Yes, so then I start moving. You were made to
go out and get her. Now there's a woman arrival
on the scene. So now he's said about a breakup
or something. So remember now to let her under your skin,
and then you begin to make it better. And anytime

you feel the pain, now it's mixed. It could be
about Julian or it could be about this new woman relationship.

Speaker 4 (05:29):
Hey, dude, don't be afraid. You were made to.

Speaker 2 (05:38):
Go and get her.

Speaker 4 (05:42):
The minute you let her under your skin, than you
begin to make it better.

Speaker 3 (05:54):
And it's anyone.

Speaker 2 (05:56):
I like my songs to be every man or every
woman because I know people are going to listen to them,
and I like the fact that they put their own
interpretations on them. And I'm glad when the lyrics get
a bit screwed up they misheal them because it's yours.

Speaker 3 (06:17):
Now you know, I've let it go and so now you.

Speaker 2 (06:22):
Should make of it what you will.

Speaker 1 (06:28):
McCartney himself had been struggling. It was a stressful time.
The Beatles were beginning to drift apart. Even as they
were finding their own record label, Apple Core. McCartney had
just separated from his fiance, the actress Jane Asher, and
was falling in love with the photographer Linda Eastman. As

much as he was writing words of consolation for little Julian,
he himself may have been in need of encouragement.

Speaker 2 (06:58):
So anytime you feel the pain, did you refrain? Don't
carry the world on your shoulder.

Speaker 4 (07:03):
And any time you feel the pain fame, don't carry
the world on.

Speaker 3 (07:15):
Your shoulder.

Speaker 4 (07:20):
Well, you know that is.

Speaker 2 (07:21):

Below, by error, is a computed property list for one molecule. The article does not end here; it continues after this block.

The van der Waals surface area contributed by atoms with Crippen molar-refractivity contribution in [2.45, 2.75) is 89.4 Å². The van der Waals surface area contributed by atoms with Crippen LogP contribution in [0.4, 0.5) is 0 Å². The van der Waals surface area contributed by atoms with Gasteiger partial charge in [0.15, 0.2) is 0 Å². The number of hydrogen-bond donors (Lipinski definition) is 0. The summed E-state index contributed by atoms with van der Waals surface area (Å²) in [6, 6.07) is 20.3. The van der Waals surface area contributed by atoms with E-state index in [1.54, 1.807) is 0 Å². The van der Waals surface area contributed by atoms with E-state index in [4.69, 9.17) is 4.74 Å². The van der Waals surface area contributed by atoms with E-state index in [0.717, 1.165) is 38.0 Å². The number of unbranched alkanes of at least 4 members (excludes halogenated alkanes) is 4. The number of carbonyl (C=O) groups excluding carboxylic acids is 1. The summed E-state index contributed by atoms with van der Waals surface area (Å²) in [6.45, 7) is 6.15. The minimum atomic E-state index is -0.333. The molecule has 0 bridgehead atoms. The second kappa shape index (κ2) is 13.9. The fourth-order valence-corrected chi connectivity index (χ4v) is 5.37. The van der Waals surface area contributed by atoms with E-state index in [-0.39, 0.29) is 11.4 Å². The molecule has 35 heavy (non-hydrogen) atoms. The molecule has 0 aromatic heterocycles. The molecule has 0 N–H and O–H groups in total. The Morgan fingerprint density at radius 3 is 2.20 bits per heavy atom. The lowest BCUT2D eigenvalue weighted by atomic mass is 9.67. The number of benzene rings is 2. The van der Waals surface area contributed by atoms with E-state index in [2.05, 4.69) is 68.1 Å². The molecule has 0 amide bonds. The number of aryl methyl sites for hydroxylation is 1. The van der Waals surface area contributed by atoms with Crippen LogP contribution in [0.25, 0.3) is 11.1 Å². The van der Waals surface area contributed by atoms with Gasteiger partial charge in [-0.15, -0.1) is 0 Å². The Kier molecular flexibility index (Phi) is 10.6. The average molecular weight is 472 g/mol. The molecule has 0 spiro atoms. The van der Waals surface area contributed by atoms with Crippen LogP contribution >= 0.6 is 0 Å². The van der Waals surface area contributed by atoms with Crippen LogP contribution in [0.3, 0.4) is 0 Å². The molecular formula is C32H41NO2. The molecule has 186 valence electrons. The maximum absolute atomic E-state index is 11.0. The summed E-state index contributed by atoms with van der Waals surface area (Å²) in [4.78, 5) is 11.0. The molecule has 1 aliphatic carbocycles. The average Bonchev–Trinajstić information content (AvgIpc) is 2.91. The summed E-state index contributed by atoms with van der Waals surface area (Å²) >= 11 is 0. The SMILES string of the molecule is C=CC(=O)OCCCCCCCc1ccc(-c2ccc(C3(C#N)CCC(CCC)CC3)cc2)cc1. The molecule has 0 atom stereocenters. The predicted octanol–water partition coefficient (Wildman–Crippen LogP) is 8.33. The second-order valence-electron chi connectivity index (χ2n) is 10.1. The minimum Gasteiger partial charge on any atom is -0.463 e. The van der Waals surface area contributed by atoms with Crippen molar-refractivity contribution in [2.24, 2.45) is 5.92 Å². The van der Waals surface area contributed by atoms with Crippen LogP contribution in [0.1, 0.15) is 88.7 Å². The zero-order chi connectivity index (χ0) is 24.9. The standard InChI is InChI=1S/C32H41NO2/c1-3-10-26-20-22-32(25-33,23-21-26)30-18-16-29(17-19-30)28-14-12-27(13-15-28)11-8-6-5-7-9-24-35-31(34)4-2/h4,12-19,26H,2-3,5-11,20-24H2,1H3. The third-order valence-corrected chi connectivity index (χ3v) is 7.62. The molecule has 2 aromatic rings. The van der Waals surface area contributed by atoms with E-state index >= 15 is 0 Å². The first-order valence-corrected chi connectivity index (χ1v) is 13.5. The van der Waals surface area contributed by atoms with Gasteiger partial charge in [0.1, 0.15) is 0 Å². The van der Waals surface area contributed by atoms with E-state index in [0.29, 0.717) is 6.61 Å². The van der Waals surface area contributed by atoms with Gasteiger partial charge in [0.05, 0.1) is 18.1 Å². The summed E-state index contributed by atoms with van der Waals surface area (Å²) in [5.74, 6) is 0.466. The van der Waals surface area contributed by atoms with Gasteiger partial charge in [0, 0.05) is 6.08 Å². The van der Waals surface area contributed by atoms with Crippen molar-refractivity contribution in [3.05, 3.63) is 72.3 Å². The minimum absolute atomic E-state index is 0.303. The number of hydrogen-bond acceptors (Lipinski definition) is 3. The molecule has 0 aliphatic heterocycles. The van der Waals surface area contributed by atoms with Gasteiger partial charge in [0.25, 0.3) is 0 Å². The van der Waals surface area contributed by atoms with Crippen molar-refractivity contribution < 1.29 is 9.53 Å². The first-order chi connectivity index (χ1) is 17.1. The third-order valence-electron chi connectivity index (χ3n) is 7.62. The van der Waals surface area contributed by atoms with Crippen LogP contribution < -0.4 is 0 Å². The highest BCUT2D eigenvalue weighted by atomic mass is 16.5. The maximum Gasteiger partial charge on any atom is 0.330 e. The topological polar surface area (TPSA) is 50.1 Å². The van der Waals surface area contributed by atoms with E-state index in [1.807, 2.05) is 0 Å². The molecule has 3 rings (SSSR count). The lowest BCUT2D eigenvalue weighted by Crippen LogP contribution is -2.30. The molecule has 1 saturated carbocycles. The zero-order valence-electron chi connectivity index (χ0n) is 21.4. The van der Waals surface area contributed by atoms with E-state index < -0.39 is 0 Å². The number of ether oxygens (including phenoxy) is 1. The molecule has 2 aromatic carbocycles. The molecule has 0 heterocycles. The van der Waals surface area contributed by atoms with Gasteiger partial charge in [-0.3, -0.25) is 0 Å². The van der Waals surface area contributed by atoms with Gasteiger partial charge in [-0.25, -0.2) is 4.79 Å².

A food.

Speaker 4 (07:27):
Ing is world on its golder.

Speaker 2 (07:34):
That's something that I'm quite keen on, that idea that
to be cool.

Speaker 3 (07:42):
You've got to betray yourself. Oh yeah, what the fucky man?

Speaker 2 (07:47):
I'm sorry, told Jesus if nothing gets to me baby, hey, wow,
how cool is And to me it's always well, no,
it's not because we can see through it. Cool is
actually great if you can be it for real. But
that's sort of faking. If you just try and play
it cool, then it's not happening. You'll be making you

well a little colder, and that's not a good idea.

Speaker 3 (08:13):
So it's a bit of advice.

Speaker 2 (08:15):
When I was a robber in Boston place, you gathered
around me with your fun embrace.

Speaker 1 (08:30):
Hey, Dude. In the studio, the Beatles always preferred being
playful to playing. At Cole they did a few takes
of Hey Jude, but Paul McCartney remembers knowing in the
moment which one they would use.

Speaker 4 (08:47):
Hey Dude, don't make it bad, Take a sad song
and make it batter.

Speaker 1 (08:59):
He had accidentally begun the song while Ringo was out
of the room, but Ringo managed to return from the
toilet at just the right moment, hitting his drum entrance perfectly.

Speaker 4 (09:14):
At any time you feel the pain of hajo.

Speaker 1 (09:21):
It was the most spirited take, though not without mistakes.
If you listen really carefully, you may hear one of
the band members swearing when Paul flubs the piano part.

Speaker 3 (09:34):
Reamen to le and ask him then you.

Speaker 4 (09:42):
To making.

Speaker 1 (09:51):
Just as the subject of the song shifted for the writer,
the meaning transformed for those who heard it. When Paul
McCartney played a draft of Hey Jude for John Lennon
and Yoko Ono, John thought the song was addressed to
him instead off to his son. From Lennon's point of view,

Paul McCartney was encouraging his friend to stop waiting for
someone to perform with and to go out and get her.

Speaker 4 (10:22):
So let it out and let it in. Hej you waiting.

Speaker 3 (10:32):
To I like singing that.

Speaker 4 (10:38):
Don't you know? That is just you?

Speaker 3 (10:41):
Don't you know? S's you? Hey, Jude, you do.

Speaker 1 (10:46):
Junie is on shoulder.

Speaker 3 (10:52):
The movement you need is on your shoulder. Now, I
thought that was me just blocking in.

Speaker 2 (10:59):
And when I played it to John and Yoko in
my music room on my psychedelic piano, I'm sitting facing
this way, a little standing behind me, almost on my shoulder,
and they're listening and answer pleasing myself.

Speaker 3 (11:15):
I'm playing this new song and I turn.

Speaker 2 (11:18):
Around Toton you need is on your shoulder and turned
on to John and said, don't worry, I'll change that,
and he looked at me, said you want you know
it's the best line in it.

Speaker 1 (11:28):
John Lennon wasn't the only one who heard something deeply
personal in the song who would feel as if Paul
was singing directly to him. The song became a call